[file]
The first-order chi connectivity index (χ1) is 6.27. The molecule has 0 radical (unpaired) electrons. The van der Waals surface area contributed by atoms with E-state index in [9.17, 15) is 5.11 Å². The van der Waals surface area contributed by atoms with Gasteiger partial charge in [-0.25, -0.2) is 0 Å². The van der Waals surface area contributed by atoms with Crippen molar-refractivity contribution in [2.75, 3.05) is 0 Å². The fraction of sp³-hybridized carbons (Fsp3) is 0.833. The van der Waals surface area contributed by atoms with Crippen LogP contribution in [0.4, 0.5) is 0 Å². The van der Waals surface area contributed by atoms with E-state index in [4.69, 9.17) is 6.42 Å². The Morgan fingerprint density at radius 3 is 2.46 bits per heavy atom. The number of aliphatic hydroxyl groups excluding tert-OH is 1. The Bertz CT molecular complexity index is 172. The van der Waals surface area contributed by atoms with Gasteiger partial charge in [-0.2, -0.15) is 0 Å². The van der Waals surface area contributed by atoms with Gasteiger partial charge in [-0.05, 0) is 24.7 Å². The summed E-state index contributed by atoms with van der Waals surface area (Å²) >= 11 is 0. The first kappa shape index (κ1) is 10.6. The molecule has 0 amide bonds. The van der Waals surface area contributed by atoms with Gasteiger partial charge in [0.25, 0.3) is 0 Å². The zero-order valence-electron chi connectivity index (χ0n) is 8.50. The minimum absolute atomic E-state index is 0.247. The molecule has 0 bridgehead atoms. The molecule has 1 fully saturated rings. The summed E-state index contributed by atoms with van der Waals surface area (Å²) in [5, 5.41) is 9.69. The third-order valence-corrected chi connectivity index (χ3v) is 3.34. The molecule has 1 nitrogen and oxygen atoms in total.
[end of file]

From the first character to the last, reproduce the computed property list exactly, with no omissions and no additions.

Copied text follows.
The first-order chi connectivity index (χ1) is 6.27. The molecule has 0 radical (unpaired) electrons. The van der Waals surface area contributed by atoms with E-state index in [9.17, 15) is 5.11 Å². The van der Waals surface area contributed by atoms with Gasteiger partial charge in [-0.25, -0.2) is 0 Å². The van der Waals surface area contributed by atoms with Crippen molar-refractivity contribution in [2.75, 3.05) is 0 Å². The fraction of sp³-hybridized carbons (Fsp3) is 0.833. The van der Waals surface area contributed by atoms with Crippen LogP contribution in [0.4, 0.5) is 0 Å². The van der Waals surface area contributed by atoms with E-state index in [4.69, 9.17) is 6.42 Å². The Morgan fingerprint density at radius 3 is 2.46 bits per heavy atom. The number of aliphatic hydroxyl groups excluding tert-OH is 1. The Bertz CT molecular complexity index is 172. The van der Waals surface area contributed by atoms with Gasteiger partial charge in [-0.2, -0.15) is 0 Å². The van der Waals surface area contributed by atoms with Gasteiger partial charge in [-0.05, 0) is 24.7 Å². The summed E-state index contributed by atoms with van der Waals surface area (Å²) >= 11 is 0. The first kappa shape index (κ1) is 10.6. The molecule has 0 amide bonds. The van der Waals surface area contributed by atoms with Gasteiger partial charge in [0.25, 0.3) is 0 Å². The zero-order valence-electron chi connectivity index (χ0n) is 8.50. The minimum absolute atomic E-state index is 0.247. The molecule has 0 bridgehead atoms. The molecule has 1 fully saturated rings. The summed E-state index contributed by atoms with van der Waals surface area (Å²) in [5, 5.41) is 9.69. The third-order valence-corrected chi connectivity index (χ3v) is 3.34. The molecule has 1 nitrogen and oxygen atoms in total.